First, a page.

The future of tennis is in good hands
Naomi Osaka showed why she’s No. 1 in women’s tennis as she powered through a third-round U.S. Open match against Coco Gauff, beating her in straight sets 6-3, 6-0.
The matchup was highly anticipated, as the two tennis phenoms squared off against each other for the first time. But it became clear early on that Gauff would be light work for Osaka, who started the match strong and laser-sharp and never looked back.
The crowd at the Arthur Ashe Stadium Center in New York cheered loudly for 15-year-old American sensation Gauff. But nothing seemed to rattle Osaka, who, with dual Japanese-American citizenship, represented Japan. A composed and focused Osaka, 21, egged herself on with positive affirmations — “C’mon!” she’d yell after hitting a winner or ace, with one serve clocking in at 118 mph.
Prior to the match, tennis analysts assessed the strengths of each player. They cited Osaka’s firepower — particularly, her powerful serve — while noting Gauff’s quickness and ability to defend so much of the court. Both players had their moments, but Gauff began to falter halfway through the second set as she struggled on her second serve and gave way to multiple unforced errors.
Osaka may have brought her killer instinct on the court, but off-court, she was gracious and tenderhearted as she insisted on sharing her moment with the young Gauff.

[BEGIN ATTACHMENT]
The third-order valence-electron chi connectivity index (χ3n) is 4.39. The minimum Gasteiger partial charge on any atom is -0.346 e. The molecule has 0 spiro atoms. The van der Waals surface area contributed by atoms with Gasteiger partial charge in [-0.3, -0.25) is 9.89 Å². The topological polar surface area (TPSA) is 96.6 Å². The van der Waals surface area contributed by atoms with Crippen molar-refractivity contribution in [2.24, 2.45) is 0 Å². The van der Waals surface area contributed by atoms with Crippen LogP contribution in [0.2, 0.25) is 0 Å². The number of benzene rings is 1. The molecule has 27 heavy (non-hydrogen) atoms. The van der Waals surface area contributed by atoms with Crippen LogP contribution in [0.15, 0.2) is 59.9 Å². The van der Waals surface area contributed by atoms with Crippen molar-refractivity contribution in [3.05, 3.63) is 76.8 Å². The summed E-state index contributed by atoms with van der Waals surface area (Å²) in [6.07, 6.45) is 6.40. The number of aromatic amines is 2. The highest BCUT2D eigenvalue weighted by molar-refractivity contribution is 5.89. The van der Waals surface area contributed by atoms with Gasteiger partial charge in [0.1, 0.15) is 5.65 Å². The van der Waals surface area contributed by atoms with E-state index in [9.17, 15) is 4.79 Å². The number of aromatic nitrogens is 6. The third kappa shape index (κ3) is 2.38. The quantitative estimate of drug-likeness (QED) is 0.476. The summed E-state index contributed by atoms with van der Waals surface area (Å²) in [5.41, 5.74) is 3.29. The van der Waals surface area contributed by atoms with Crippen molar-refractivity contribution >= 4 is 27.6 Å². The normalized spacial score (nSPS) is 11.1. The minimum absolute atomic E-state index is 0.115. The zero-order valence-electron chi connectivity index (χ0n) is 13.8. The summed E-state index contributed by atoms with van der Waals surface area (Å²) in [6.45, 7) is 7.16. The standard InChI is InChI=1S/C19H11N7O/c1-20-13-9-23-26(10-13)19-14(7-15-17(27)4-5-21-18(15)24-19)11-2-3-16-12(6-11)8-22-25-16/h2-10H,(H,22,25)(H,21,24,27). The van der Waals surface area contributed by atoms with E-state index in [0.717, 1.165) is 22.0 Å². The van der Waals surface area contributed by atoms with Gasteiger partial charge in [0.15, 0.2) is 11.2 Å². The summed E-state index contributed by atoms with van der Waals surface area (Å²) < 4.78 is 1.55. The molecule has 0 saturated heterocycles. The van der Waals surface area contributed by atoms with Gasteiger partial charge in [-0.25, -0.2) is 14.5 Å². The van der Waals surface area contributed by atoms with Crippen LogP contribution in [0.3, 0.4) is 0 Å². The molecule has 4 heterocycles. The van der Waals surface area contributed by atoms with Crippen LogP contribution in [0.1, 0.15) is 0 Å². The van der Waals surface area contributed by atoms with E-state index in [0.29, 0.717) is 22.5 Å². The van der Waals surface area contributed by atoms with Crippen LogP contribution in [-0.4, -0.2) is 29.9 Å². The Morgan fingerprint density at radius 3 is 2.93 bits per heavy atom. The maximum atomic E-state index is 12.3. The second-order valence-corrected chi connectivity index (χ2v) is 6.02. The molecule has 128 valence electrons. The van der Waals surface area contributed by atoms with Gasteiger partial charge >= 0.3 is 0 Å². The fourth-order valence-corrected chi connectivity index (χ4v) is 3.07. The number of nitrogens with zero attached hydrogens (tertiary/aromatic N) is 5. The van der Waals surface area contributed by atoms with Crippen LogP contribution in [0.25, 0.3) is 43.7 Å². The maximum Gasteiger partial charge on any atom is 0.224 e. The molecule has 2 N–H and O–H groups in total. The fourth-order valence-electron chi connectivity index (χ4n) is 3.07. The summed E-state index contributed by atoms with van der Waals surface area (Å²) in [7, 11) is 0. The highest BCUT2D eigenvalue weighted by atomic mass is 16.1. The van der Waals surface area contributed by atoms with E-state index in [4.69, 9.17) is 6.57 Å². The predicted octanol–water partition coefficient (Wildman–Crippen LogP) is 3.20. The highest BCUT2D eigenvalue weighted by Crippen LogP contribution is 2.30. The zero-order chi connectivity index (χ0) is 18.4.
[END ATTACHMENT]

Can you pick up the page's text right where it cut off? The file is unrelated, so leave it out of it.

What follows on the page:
Going over to her at the end of the match, Osaka seemed to suggest something to the heartbroken Gauff. As the two stood together former tennis pro-turned-commentator Pam Shriver asked Gauff what Osaka said to her.
“She encouraged me to do the on-court interview with her and I said no, because I knew I would cry the whole time,” Gauff confided to the crowd. She then thanked Osaka for allowing her to speak but said she wanted to keep it short because Osaka deserved the spotlight to herself.
When it was her time to speak, Osaka choked back tears as she addressed Gauff’s parents in the crowd and applauded them for their daughter’s amazing success. She recalled how both she and Gauff trained on the same courts in Florida. “Just the fact that we both made it is amazing and I think you all are amazing,” Osaka said to Gauff and her parents.
The shared moment between the two stars was not lost on the TV broadcasters who marveled at the degree of sportsmanship, the likes of which is uncommon in professional sports.
Although Gauff departs, four American women — and no American men –remain in the U.S. Open: Serena Williams, Madison Keys, Taylor Townsend and Kristie Ahn. All the women are African American except Ahn who is Korean.
With the inclusion of Haitian-Japanese Osaka, the face of women’s tennis suddenly seems more diverse and loaded with top young (and seasoned) talent.
Next up, Osaka will face Switzerland’s No. 13 seed Belinda Bencic in the fourth round. Go here for a tournament schedule.